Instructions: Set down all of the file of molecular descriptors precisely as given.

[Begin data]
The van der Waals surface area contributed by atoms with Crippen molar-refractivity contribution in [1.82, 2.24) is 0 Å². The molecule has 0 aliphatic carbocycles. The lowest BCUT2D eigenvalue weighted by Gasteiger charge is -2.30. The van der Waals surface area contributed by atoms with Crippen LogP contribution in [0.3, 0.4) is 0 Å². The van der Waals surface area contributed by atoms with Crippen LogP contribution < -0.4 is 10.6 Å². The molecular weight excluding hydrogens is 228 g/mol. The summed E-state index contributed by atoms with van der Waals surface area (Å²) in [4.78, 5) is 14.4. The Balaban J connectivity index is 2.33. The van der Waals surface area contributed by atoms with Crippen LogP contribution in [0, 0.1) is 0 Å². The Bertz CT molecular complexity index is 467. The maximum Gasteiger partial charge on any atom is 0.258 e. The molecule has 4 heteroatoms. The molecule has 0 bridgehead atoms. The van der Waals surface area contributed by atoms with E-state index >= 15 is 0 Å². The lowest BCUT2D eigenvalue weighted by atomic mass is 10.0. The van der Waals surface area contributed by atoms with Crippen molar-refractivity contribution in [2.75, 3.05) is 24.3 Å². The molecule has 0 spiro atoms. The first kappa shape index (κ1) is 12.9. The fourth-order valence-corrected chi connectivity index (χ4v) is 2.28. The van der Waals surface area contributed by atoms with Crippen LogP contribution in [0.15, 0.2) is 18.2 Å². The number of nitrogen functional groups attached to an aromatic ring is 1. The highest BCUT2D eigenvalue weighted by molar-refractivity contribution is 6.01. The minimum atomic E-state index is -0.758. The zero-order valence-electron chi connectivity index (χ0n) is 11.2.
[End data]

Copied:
The van der Waals surface area contributed by atoms with Crippen molar-refractivity contribution in [1.82, 2.24) is 0 Å². The molecule has 0 aliphatic carbocycles. The lowest BCUT2D eigenvalue weighted by Gasteiger charge is -2.30. The van der Waals surface area contributed by atoms with Crippen LogP contribution in [0.3, 0.4) is 0 Å². The van der Waals surface area contributed by atoms with Crippen LogP contribution < -0.4 is 10.6 Å². The molecular weight excluding hydrogens is 228 g/mol. The summed E-state index contributed by atoms with van der Waals surface area (Å²) in [4.78, 5) is 14.4. The Balaban J connectivity index is 2.33. The van der Waals surface area contributed by atoms with Crippen LogP contribution in [0, 0.1) is 0 Å². The Bertz CT molecular complexity index is 467. The maximum Gasteiger partial charge on any atom is 0.258 e. The molecule has 4 heteroatoms. The molecule has 0 bridgehead atoms. The van der Waals surface area contributed by atoms with E-state index >= 15 is 0 Å². The lowest BCUT2D eigenvalue weighted by atomic mass is 10.0. The van der Waals surface area contributed by atoms with Crippen molar-refractivity contribution in [2.75, 3.05) is 24.3 Å². The molecule has 0 spiro atoms. The first kappa shape index (κ1) is 12.9. The fourth-order valence-corrected chi connectivity index (χ4v) is 2.28. The van der Waals surface area contributed by atoms with Crippen LogP contribution in [0.15, 0.2) is 18.2 Å². The number of nitrogen functional groups attached to an aromatic ring is 1. The highest BCUT2D eigenvalue weighted by molar-refractivity contribution is 6.01. The minimum atomic E-state index is -0.758. The zero-order valence-electron chi connectivity index (χ0n) is 11.2.